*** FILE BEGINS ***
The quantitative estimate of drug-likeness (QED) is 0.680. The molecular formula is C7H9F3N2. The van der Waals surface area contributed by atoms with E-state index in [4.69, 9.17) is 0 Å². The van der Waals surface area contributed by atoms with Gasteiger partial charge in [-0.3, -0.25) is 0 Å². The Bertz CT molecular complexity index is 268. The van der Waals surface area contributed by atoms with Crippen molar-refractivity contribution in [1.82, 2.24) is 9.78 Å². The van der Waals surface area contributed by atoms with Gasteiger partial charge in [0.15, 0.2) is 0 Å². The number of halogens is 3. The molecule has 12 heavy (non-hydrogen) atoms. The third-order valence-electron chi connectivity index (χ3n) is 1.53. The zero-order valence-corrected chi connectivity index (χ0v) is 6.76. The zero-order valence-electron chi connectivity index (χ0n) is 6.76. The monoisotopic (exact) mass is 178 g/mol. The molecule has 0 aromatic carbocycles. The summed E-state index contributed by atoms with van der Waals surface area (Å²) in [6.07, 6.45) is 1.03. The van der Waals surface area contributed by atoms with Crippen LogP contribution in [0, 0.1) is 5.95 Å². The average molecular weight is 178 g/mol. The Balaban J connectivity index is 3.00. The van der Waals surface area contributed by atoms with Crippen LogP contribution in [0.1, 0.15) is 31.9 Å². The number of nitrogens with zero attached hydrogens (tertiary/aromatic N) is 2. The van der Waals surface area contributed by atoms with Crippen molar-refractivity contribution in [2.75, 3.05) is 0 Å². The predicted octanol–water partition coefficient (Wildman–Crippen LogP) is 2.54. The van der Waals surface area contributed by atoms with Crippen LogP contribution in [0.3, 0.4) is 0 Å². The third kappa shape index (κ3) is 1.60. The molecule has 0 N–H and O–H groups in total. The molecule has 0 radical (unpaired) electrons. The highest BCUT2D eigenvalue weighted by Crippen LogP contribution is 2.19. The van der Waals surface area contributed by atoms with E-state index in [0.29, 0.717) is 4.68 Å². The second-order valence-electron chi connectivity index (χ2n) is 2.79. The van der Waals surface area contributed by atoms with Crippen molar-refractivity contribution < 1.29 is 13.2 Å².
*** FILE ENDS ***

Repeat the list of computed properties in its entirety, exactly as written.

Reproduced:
The quantitative estimate of drug-likeness (QED) is 0.680. The molecular formula is C7H9F3N2. The van der Waals surface area contributed by atoms with E-state index in [4.69, 9.17) is 0 Å². The van der Waals surface area contributed by atoms with Gasteiger partial charge in [-0.3, -0.25) is 0 Å². The Bertz CT molecular complexity index is 268. The van der Waals surface area contributed by atoms with Crippen molar-refractivity contribution in [1.82, 2.24) is 9.78 Å². The van der Waals surface area contributed by atoms with Gasteiger partial charge in [0.15, 0.2) is 0 Å². The number of halogens is 3. The molecule has 12 heavy (non-hydrogen) atoms. The third-order valence-electron chi connectivity index (χ3n) is 1.53. The zero-order valence-corrected chi connectivity index (χ0v) is 6.76. The zero-order valence-electron chi connectivity index (χ0n) is 6.76. The monoisotopic (exact) mass is 178 g/mol. The molecule has 0 aromatic carbocycles. The summed E-state index contributed by atoms with van der Waals surface area (Å²) in [6.07, 6.45) is 1.03. The van der Waals surface area contributed by atoms with Crippen LogP contribution in [0, 0.1) is 5.95 Å². The average molecular weight is 178 g/mol. The Balaban J connectivity index is 3.00. The van der Waals surface area contributed by atoms with Crippen LogP contribution in [0.1, 0.15) is 31.9 Å². The number of nitrogens with zero attached hydrogens (tertiary/aromatic N) is 2. The van der Waals surface area contributed by atoms with Crippen molar-refractivity contribution in [2.75, 3.05) is 0 Å². The predicted octanol–water partition coefficient (Wildman–Crippen LogP) is 2.54. The van der Waals surface area contributed by atoms with Crippen LogP contribution in [0.3, 0.4) is 0 Å². The third kappa shape index (κ3) is 1.60. The molecule has 0 N–H and O–H groups in total. The molecule has 0 radical (unpaired) electrons. The highest BCUT2D eigenvalue weighted by Crippen LogP contribution is 2.19. The van der Waals surface area contributed by atoms with E-state index in [0.29, 0.717) is 4.68 Å². The second-order valence-electron chi connectivity index (χ2n) is 2.79. The van der Waals surface area contributed by atoms with Crippen molar-refractivity contribution < 1.29 is 13.2 Å².